WASHINGTON — The Senate Thursday overwhelmingly approved legislation giving Congress the authority to review any nuclear arms agreement between the United States and Iran.
Although the bill does not give Congress complete veto authority, as many opponents of the deal had wanted, the bipartisan compromise by Foreign Relations Chairman Bob Corker and ranking member Ben Cardin does allow for a possible vote blocking the White House from lifting sanctions against Iran.
The 98-to-1 vote came after leaders out maneuvered Iran hawks including Sens. Tom Cotton and Marco Rubio, who had sought to include so-called "poison pill" amendments to the measure.
Cotton's amendment would have required Iran to disclose it's nuclear arms development history, while Rubio's amendment would have made Iranian recognition of the state of Israel a condition for any agreement.
Cotton, the only member of the chamber to vote against the bill, slammed the legislation for providing the administration too much authority to put in place a deal with Iran.
"A nuclear-arms agreement with any adversary — especially the terror-sponsoring, Islamist Iranian regime — should be submitted as a treaty and obtain a two-thirds majority vote in the Senate as required by the Constitution. President Obama wants to reverse this rule, requiring opponents to get a two-thirds vote to stop his dangerous deal. But Congress should not accept this usurpation, nor allow the president any grounds to claim that Congress blessed his nuclear deal," Cotton said in a statement.
But while opponents of the deal will now turn to the House in an effort to strengthen the bill, Speaker John Boehner made clear leadership will aggressively push for quick passage next week.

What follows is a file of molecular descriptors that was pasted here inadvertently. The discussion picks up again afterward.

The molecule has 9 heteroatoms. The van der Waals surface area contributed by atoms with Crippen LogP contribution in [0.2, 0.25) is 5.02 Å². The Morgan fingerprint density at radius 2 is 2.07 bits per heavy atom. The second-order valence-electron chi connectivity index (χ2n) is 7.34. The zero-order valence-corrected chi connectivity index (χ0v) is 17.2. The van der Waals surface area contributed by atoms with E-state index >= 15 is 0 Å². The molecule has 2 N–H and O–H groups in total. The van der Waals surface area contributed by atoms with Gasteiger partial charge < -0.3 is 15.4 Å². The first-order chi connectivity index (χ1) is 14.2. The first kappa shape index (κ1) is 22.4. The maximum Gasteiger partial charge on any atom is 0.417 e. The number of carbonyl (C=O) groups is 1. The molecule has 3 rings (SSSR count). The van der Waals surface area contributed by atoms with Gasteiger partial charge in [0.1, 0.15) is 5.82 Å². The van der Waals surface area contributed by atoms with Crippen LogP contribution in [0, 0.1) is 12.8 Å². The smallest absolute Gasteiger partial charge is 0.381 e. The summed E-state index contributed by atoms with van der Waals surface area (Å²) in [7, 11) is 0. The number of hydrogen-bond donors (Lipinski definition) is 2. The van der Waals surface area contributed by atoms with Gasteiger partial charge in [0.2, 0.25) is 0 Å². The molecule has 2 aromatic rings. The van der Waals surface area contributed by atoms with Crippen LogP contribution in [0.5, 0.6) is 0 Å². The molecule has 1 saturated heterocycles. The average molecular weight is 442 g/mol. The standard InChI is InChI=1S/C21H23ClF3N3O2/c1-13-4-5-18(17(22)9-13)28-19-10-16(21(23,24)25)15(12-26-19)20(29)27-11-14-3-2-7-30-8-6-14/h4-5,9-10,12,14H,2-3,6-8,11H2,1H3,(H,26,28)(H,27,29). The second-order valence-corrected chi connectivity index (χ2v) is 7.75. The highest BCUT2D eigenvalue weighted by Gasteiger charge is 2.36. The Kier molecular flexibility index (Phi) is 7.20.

"This important, bipartisan legislation will ensure that Congress has a role in reviewing any potential agreement regarding Iran's nuclear weapons program," Boehner said in a statement immediately following passage of the bill. "I applaud the Senate for passing this bill, and thank Sen. Corker and others for their hard work. I look forward to House passage of this bill to hold President Obama's administration accountable."
Bernadette Meehan, National Security Council Spokesperson, said in a statement that the White House backs the Senate’s bill.
“We have been clear that the bill passed out of the Senate Foreign Relations Committee last month was the kind of reasonable and acceptable compromise that the president would be willing to sign. We were pleased to see that what just overwhelmingly passed the Senate stayed true to that bipartisan compromise and we are hopeful that the House will similarly protect this compromise bill, which constitutes a straightforward, fair process for Congress to be able to evaluate a final comprehensive deal,” Meehan said.
John Stanton is a senior national correspondent for BuzzFeed News. In 2014, Stanton was a recipient of the National Press Foundation’s 2014 Dirksen Award for distinguished reporting of Congress.
Contact John Stanton at email@example.com.
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